During this period, asylum and refugee lawyers campaigned for U.S. and international tribunals and courts to recognize gender violence as persecution and feminism as a political opinion meriting protection. In 1993, Canada issued its historic Gender Guidelines that served as a model for the United States and other countries around the world. The Canadian Supreme Court issued its historic ruling in the Ward case, adopting a human rights standard for assessing persecution in refugee cases. That same year, 1993, then Judge Samuel Alito of the Third Circuit Court of Appeals in Fatin v. I.N.S. upheld the denial of asylum to an Iranian woman who refused to wear the chador that she considered a sign of support for the Khomeini government. We filed an amicus brief in support of her claim. Then Judge Alito found that thin record evidence did not support her claim but, he reasoned, feminism was political opinion, refusal to wear the chador could be an expression of a political opinion, that gender could define a PSG, and generally that women who feared or were being subjected to serious abuse because of their gender are eligible for protection. This laid the groundwork for asylum for hundreds of women based on PSG, political opinion, as well as on other grounds.
During this same period, following the first coup against Haitian President Jean-Bertrand Aristide in 1991, the HIRC, among other organizations, began representing Haitians who had fled their country and were seeking asylum in the United States. Among our clients were a large number of women who told stories that clearly revealed the gendered nature of the harm they had suffered in Haiti. The board addressed this issue of gender-based violence in Haiti in its 1993 decision in Matter of D-V-, granting asylum to a Haitian woman who had been raped and beaten in her home by members of the security forces because of her support for the deposed President Aristide—the first administrative precedent gender asylum decision.
In 1993, the Canadian immigration authorities issued Gender Asylum Guidelines, administrative instructions for adjudicators that addressed procedural and substantive concerns in determining the claims of women applying for refugee protection. U.S. and Canadian non-governmental organization colleagues subsequently collaborated, drafting similar guidelines for the United States, which became the basis for the U.S. government’s gender guidelines, issued in 1995. These guidelines incorporated human rights principles and addressed both procedural issues and substantive standards in the adjudication of women’s asylum claims. Although these guidelines were sub-regulatory pronouncements by the U.S. government, they were cited and relied upon by the board and federal courts in precedential decisions. As a result, the guidelines became normative and influential. Following the example of Canada and the United States, several other state parties to the Refugee Convention, including Australia and the United Kingdom, subsequently developed similar guidelines.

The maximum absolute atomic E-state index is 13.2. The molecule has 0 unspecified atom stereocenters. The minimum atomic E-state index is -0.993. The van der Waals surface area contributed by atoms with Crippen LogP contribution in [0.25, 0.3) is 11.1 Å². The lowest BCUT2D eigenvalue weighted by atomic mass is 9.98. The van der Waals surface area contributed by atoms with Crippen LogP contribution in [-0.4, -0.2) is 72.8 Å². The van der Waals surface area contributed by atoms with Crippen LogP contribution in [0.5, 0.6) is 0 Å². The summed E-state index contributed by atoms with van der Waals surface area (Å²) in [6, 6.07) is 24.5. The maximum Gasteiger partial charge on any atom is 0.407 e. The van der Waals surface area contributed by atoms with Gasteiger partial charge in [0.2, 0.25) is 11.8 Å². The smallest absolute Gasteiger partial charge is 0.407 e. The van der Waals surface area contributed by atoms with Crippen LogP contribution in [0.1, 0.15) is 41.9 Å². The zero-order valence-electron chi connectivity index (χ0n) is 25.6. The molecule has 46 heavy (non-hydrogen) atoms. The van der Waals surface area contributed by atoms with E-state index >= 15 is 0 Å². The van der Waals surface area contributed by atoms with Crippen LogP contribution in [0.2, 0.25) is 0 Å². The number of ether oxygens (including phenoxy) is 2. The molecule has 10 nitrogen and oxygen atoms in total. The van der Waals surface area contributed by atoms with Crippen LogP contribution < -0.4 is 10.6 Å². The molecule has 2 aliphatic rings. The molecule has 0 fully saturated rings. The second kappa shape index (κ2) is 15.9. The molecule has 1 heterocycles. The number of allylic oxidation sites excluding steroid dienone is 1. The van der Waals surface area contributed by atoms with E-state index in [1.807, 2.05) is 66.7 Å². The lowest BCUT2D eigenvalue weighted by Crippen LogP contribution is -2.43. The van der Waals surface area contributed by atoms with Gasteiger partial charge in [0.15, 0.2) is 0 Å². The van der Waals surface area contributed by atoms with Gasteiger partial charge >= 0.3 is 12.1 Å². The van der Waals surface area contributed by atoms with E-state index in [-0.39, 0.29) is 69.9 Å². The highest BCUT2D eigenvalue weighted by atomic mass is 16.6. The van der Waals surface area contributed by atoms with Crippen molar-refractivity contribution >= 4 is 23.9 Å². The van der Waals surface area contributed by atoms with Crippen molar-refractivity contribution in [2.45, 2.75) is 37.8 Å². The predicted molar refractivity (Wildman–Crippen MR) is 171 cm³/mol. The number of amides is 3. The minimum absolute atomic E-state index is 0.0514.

In 1996, the U.S. Board of Immigration Appeals issued its second precedential gender asylum decision, Matter of Kasinga, which recognized female genital mutilation as a basis for asylum. Around the same time, high courts and tribunals in other countries, including New Zealand, the United Kingdom, and Australia, issued positive and ground-breaking gender asylum decisions. These decisions largely focused on the failure of states to meet their obligations of protection of women from gender-based violence and highlighted the bifurcated nature of persecution, for example, that persecution involves two prongs—serious harm and failure of state protection—recognizing claims in which states either cause the harm or fail to protect from harms caused by non-state actors.
Then, in 1999, a lightning rod board precedent, Matter of Rodi Alvarado, complicated the landscape. In a highly controversial decision, the board reversed the immigration judge decision and denied asylum to Rodi Alvarado, a Guatemalan woman fleeing a violently abusive relationship. The board’s decision called into question whether domestic violence could serve as the basis for an asylum claim; the issue of whether gender could define a particular social group was also left in limbo.
As a result, advocates increasingly began relying on alternative legal theories, winning claims brought under various protected grounds, including political opinion and religion. Shortly after denying Alvarado’s claim, the board, in a precedent decision, Matter of S-A-, granted asylum based on religion to a young Moroccan woman who was severely physically abused by her father. The board also recognized the gender aspects of the claim, citing the Gender Asylum Guidelines.